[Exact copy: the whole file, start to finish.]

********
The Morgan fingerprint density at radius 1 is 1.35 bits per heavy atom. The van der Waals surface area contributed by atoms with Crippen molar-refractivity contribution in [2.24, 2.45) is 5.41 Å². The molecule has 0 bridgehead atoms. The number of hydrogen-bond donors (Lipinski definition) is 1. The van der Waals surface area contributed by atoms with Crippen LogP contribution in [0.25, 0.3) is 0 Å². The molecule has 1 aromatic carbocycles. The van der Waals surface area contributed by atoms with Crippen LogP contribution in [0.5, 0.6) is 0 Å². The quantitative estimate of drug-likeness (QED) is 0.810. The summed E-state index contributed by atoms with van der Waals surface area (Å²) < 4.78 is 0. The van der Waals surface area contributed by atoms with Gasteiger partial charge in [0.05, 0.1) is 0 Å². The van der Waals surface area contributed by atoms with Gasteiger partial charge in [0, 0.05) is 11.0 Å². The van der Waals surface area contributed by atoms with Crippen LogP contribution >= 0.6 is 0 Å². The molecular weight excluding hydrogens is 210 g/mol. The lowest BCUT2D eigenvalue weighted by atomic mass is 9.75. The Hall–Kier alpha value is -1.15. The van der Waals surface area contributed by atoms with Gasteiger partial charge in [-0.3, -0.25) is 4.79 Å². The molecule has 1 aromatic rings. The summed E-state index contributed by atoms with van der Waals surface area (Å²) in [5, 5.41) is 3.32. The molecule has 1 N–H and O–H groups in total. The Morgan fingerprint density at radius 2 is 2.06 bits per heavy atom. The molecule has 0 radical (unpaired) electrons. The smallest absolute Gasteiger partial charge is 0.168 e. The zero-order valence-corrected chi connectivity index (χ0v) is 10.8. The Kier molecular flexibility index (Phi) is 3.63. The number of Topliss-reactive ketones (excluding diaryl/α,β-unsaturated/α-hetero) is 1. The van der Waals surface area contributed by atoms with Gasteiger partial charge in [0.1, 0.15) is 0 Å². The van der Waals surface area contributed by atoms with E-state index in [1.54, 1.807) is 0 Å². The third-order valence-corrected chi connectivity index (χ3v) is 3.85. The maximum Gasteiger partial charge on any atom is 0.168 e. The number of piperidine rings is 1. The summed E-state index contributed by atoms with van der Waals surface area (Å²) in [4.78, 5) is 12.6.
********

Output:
The Morgan fingerprint density at radius 1 is 1.35 bits per heavy atom. The van der Waals surface area contributed by atoms with Crippen molar-refractivity contribution in [2.24, 2.45) is 5.41 Å². The molecule has 0 bridgehead atoms. The number of hydrogen-bond donors (Lipinski definition) is 1. The van der Waals surface area contributed by atoms with Crippen LogP contribution in [0.25, 0.3) is 0 Å². The molecule has 1 aromatic carbocycles. The van der Waals surface area contributed by atoms with Crippen LogP contribution in [0.5, 0.6) is 0 Å². The quantitative estimate of drug-likeness (QED) is 0.810. The summed E-state index contributed by atoms with van der Waals surface area (Å²) < 4.78 is 0. The van der Waals surface area contributed by atoms with Gasteiger partial charge in [0.05, 0.1) is 0 Å². The van der Waals surface area contributed by atoms with Gasteiger partial charge in [0, 0.05) is 11.0 Å². The van der Waals surface area contributed by atoms with Crippen LogP contribution >= 0.6 is 0 Å². The molecular weight excluding hydrogens is 210 g/mol. The lowest BCUT2D eigenvalue weighted by atomic mass is 9.75. The Hall–Kier alpha value is -1.15. The van der Waals surface area contributed by atoms with Gasteiger partial charge in [-0.3, -0.25) is 4.79 Å². The molecule has 1 aromatic rings. The summed E-state index contributed by atoms with van der Waals surface area (Å²) in [5, 5.41) is 3.32. The molecule has 1 N–H and O–H groups in total. The Morgan fingerprint density at radius 2 is 2.06 bits per heavy atom. The molecule has 0 radical (unpaired) electrons. The smallest absolute Gasteiger partial charge is 0.168 e. The zero-order valence-corrected chi connectivity index (χ0v) is 10.8. The Kier molecular flexibility index (Phi) is 3.63. The number of Topliss-reactive ketones (excluding diaryl/α,β-unsaturated/α-hetero) is 1. The van der Waals surface area contributed by atoms with Gasteiger partial charge in [0.1, 0.15) is 0 Å². The van der Waals surface area contributed by atoms with E-state index in [1.54, 1.807) is 0 Å². The third-order valence-corrected chi connectivity index (χ3v) is 3.85. The maximum Gasteiger partial charge on any atom is 0.168 e. The number of piperidine rings is 1. The summed E-state index contributed by atoms with van der Waals surface area (Å²) in [4.78, 5) is 12.6.